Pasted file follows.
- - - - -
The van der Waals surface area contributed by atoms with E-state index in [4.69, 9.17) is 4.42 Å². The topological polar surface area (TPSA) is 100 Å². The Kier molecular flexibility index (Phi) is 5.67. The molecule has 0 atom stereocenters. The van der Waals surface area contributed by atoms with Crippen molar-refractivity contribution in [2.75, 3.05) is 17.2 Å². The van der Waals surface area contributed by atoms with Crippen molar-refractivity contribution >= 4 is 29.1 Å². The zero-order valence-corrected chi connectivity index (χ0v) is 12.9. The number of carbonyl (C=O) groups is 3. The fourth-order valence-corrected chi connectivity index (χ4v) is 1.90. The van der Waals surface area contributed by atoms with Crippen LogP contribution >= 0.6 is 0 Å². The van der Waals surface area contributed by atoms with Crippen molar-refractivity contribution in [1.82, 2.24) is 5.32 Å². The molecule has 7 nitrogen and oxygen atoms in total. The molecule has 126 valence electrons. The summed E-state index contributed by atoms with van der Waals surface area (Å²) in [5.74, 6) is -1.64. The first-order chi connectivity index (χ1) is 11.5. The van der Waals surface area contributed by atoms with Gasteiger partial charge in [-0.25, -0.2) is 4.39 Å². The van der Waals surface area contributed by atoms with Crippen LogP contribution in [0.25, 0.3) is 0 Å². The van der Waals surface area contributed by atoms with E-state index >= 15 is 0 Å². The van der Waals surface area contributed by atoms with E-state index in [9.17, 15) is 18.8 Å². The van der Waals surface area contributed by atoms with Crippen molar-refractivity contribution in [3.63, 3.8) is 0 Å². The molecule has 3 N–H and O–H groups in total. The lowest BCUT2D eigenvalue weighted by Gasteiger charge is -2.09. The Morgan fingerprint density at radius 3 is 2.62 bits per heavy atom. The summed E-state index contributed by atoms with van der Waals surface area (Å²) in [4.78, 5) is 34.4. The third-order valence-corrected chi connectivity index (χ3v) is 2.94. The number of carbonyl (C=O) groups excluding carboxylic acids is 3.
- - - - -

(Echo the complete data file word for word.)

The van der Waals surface area contributed by atoms with E-state index in [4.69, 9.17) is 4.42 Å². The topological polar surface area (TPSA) is 100 Å². The Kier molecular flexibility index (Phi) is 5.67. The molecule has 0 atom stereocenters. The van der Waals surface area contributed by atoms with Crippen molar-refractivity contribution in [2.75, 3.05) is 17.2 Å². The van der Waals surface area contributed by atoms with Crippen molar-refractivity contribution >= 4 is 29.1 Å². The zero-order valence-corrected chi connectivity index (χ0v) is 12.9. The number of carbonyl (C=O) groups is 3. The fourth-order valence-corrected chi connectivity index (χ4v) is 1.90. The van der Waals surface area contributed by atoms with Crippen LogP contribution >= 0.6 is 0 Å². The van der Waals surface area contributed by atoms with Crippen molar-refractivity contribution in [1.82, 2.24) is 5.32 Å². The molecule has 7 nitrogen and oxygen atoms in total. The molecule has 126 valence electrons. The summed E-state index contributed by atoms with van der Waals surface area (Å²) in [5.74, 6) is -1.64. The first-order chi connectivity index (χ1) is 11.5. The van der Waals surface area contributed by atoms with Gasteiger partial charge in [-0.25, -0.2) is 4.39 Å². The van der Waals surface area contributed by atoms with Crippen LogP contribution in [0.25, 0.3) is 0 Å². The van der Waals surface area contributed by atoms with E-state index >= 15 is 0 Å². The van der Waals surface area contributed by atoms with E-state index in [9.17, 15) is 18.8 Å². The van der Waals surface area contributed by atoms with Crippen molar-refractivity contribution in [3.63, 3.8) is 0 Å². The molecule has 3 N–H and O–H groups in total. The lowest BCUT2D eigenvalue weighted by Gasteiger charge is -2.09. The Morgan fingerprint density at radius 3 is 2.62 bits per heavy atom. The summed E-state index contributed by atoms with van der Waals surface area (Å²) in [4.78, 5) is 34.4. The third-order valence-corrected chi connectivity index (χ3v) is 2.94. The number of carbonyl (C=O) groups excluding carboxylic acids is 3.